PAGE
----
Heriot-Watts Professor David Lane joined Universities and Science Minister David Willets and other colleagues to launch a UK strategy for stimulating growth in robotics and autonomous systems (RAS).
The strategy calls for action to improve the business prospects of the nations world-leading technical capabilities, in light of mounting competition from countries such as Japan, Korea and the United States.
Current estimates indicate that the market for RAS products and technology, in non-military sectors, will be in the order of £70Bn by 2025.
An engine of growth
A key recommendation of the strategy is to develop existing UK assets, such as decommissioned nuclear sites, farms, factories, mines and whole towns, for use as valuable robotics test beds. For example, identifying farm sites to test the deployment of autonomous crop management systems, and equipping mobility-friendly towns to safely test driverless cars on real roads. Combined with a flexible regulatory framework, this would present a unique opportunity to attract robotics developers and investors from around the world.
David Willetts said, "Robots have often been positioned as a thing of the future, but this strategy launch emphasises the fact that they are very much of the here and now. Technologies that have traditionally been the preserve of science fiction are becoming increasingly commonplace, from robotic limbs through to driverless cars.
"Britain has a wealth of expertise in robotics and autonomous systems that is why it has been identified as one of our eight great technologies. This strategy provides an ambitious guide for how the UK can build the foundations for a thriving robotics industry that can become an engine of growth."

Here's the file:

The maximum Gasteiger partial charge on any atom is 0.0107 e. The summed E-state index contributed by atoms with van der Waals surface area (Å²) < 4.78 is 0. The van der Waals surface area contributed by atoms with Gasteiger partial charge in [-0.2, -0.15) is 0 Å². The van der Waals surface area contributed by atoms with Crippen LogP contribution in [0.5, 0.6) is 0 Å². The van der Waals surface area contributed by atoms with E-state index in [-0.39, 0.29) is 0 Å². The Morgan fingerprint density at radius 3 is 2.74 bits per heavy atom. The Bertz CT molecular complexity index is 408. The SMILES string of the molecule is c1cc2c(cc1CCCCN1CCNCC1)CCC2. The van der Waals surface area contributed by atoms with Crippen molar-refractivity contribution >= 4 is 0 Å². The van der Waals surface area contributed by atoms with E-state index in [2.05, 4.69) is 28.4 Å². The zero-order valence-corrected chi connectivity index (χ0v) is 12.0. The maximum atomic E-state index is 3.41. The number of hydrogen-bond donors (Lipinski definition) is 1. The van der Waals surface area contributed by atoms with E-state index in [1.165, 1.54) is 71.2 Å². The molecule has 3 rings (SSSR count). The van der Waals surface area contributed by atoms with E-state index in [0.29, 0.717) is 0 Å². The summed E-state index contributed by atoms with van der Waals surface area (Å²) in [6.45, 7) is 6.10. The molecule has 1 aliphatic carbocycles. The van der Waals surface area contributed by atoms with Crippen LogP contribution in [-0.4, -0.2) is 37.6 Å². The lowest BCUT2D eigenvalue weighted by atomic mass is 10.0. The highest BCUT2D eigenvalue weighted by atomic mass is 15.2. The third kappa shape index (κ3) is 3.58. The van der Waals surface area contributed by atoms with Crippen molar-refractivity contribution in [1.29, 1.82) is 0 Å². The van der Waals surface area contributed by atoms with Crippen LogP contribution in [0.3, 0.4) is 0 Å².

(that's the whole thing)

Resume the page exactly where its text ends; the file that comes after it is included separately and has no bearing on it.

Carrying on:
Professor Lane, Professor of Autonomous Systems Engineering at Heriot-Watts Ocean Systems Laboratory, speaking in his capacity as Chair of the Robotics and Autonomous Systems special Interest Group, said, "The UK is a substantial contributor to some of the world's best research in the field of robotics and autonomous systems, but countries such as Japan, Korea and the USA have had greater success in developing companies to exploit those opportunities. We need to provide a business environment in the UK that is geared towards helping robotic and autonomous technologies out of the lab and into the marketplace.
"The UK has an exceptional heritage in many of the industries where robotics can be most useful, and our world-leading research base makes us ideally placed to exploit the opportunities arising in these fields, but we need to act quickly if we dont want to be left behind. With the right course of action, we believe the UK could achieve 10% of the global market share by 2025."
For further information on the new strategy visit:http://tinyurl.com/tsbrassig